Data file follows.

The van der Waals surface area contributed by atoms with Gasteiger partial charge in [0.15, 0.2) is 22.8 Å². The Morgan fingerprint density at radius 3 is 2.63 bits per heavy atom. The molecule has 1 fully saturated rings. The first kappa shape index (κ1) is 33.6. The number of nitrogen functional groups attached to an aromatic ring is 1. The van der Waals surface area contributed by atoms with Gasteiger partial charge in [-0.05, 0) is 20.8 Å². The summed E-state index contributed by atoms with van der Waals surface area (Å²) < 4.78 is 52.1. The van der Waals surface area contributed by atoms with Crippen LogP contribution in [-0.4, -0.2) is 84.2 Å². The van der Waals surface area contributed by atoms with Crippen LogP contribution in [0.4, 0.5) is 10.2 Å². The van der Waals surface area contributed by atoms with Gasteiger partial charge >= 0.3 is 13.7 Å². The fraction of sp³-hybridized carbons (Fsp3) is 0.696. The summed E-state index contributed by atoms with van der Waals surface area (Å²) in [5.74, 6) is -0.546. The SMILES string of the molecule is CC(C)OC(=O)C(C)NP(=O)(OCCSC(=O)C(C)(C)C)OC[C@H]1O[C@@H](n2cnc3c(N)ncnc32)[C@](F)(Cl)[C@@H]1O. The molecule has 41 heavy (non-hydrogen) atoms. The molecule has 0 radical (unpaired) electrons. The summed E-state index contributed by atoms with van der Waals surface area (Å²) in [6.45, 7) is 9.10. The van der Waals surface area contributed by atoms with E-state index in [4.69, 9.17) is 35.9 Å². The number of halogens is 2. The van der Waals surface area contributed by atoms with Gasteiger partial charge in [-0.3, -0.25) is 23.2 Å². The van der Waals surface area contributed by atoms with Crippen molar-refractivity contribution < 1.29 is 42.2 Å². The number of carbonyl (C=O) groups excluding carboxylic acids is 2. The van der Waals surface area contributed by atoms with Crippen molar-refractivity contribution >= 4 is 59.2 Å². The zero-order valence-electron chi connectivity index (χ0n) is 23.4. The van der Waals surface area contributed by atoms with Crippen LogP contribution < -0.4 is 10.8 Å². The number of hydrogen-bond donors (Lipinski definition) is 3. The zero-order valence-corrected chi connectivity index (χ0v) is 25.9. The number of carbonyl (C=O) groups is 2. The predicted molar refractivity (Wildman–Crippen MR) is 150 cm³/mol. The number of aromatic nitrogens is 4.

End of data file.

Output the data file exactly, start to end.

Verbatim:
The van der Waals surface area contributed by atoms with Gasteiger partial charge in [0.15, 0.2) is 22.8 Å². The Morgan fingerprint density at radius 3 is 2.63 bits per heavy atom. The molecule has 1 fully saturated rings. The first kappa shape index (κ1) is 33.6. The number of nitrogen functional groups attached to an aromatic ring is 1. The van der Waals surface area contributed by atoms with Gasteiger partial charge in [-0.05, 0) is 20.8 Å². The summed E-state index contributed by atoms with van der Waals surface area (Å²) < 4.78 is 52.1. The van der Waals surface area contributed by atoms with Crippen LogP contribution in [-0.4, -0.2) is 84.2 Å². The van der Waals surface area contributed by atoms with Crippen LogP contribution in [0.4, 0.5) is 10.2 Å². The van der Waals surface area contributed by atoms with Gasteiger partial charge >= 0.3 is 13.7 Å². The fraction of sp³-hybridized carbons (Fsp3) is 0.696. The summed E-state index contributed by atoms with van der Waals surface area (Å²) in [5.74, 6) is -0.546. The SMILES string of the molecule is CC(C)OC(=O)C(C)NP(=O)(OCCSC(=O)C(C)(C)C)OC[C@H]1O[C@@H](n2cnc3c(N)ncnc32)[C@](F)(Cl)[C@@H]1O. The molecule has 41 heavy (non-hydrogen) atoms. The molecule has 0 radical (unpaired) electrons. The summed E-state index contributed by atoms with van der Waals surface area (Å²) in [6.45, 7) is 9.10. The van der Waals surface area contributed by atoms with E-state index in [4.69, 9.17) is 35.9 Å². The number of halogens is 2. The van der Waals surface area contributed by atoms with Gasteiger partial charge in [-0.3, -0.25) is 23.2 Å². The van der Waals surface area contributed by atoms with Crippen molar-refractivity contribution < 1.29 is 42.2 Å². The number of carbonyl (C=O) groups excluding carboxylic acids is 2. The van der Waals surface area contributed by atoms with Crippen molar-refractivity contribution >= 4 is 59.2 Å². The zero-order valence-electron chi connectivity index (χ0n) is 23.4. The van der Waals surface area contributed by atoms with Crippen LogP contribution < -0.4 is 10.8 Å². The number of hydrogen-bond donors (Lipinski definition) is 3. The zero-order valence-corrected chi connectivity index (χ0v) is 25.9. The number of carbonyl (C=O) groups is 2. The predicted molar refractivity (Wildman–Crippen MR) is 150 cm³/mol. The number of aromatic nitrogens is 4.